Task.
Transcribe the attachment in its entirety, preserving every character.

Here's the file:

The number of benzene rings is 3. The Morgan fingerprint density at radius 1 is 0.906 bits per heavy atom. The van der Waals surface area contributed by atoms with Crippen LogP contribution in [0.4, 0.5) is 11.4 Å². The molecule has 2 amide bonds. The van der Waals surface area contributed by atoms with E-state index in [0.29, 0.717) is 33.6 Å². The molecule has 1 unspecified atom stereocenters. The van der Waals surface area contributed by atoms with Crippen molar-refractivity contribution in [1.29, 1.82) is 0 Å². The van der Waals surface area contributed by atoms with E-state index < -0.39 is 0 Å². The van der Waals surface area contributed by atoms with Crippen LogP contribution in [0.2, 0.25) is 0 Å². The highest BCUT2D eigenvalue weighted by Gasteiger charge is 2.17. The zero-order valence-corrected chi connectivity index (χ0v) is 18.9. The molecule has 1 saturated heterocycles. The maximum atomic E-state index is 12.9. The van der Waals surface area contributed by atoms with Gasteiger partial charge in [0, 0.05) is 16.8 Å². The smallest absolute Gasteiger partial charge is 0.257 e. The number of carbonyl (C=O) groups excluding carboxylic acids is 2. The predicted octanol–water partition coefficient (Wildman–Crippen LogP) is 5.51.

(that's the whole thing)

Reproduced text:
The number of benzene rings is 3. The Morgan fingerprint density at radius 1 is 0.906 bits per heavy atom. The van der Waals surface area contributed by atoms with Crippen LogP contribution in [0.4, 0.5) is 11.4 Å². The molecule has 2 amide bonds. The van der Waals surface area contributed by atoms with E-state index in [0.29, 0.717) is 33.6 Å². The molecule has 1 unspecified atom stereocenters. The van der Waals surface area contributed by atoms with Crippen molar-refractivity contribution in [1.29, 1.82) is 0 Å². The van der Waals surface area contributed by atoms with E-state index < -0.39 is 0 Å². The van der Waals surface area contributed by atoms with Crippen LogP contribution in [0.2, 0.25) is 0 Å². The highest BCUT2D eigenvalue weighted by Gasteiger charge is 2.17. The zero-order valence-corrected chi connectivity index (χ0v) is 18.9. The molecule has 1 saturated heterocycles. The maximum atomic E-state index is 12.9. The van der Waals surface area contributed by atoms with Gasteiger partial charge in [0, 0.05) is 16.8 Å². The smallest absolute Gasteiger partial charge is 0.257 e. The number of carbonyl (C=O) groups excluding carboxylic acids is 2. The predicted octanol–water partition coefficient (Wildman–Crippen LogP) is 5.51.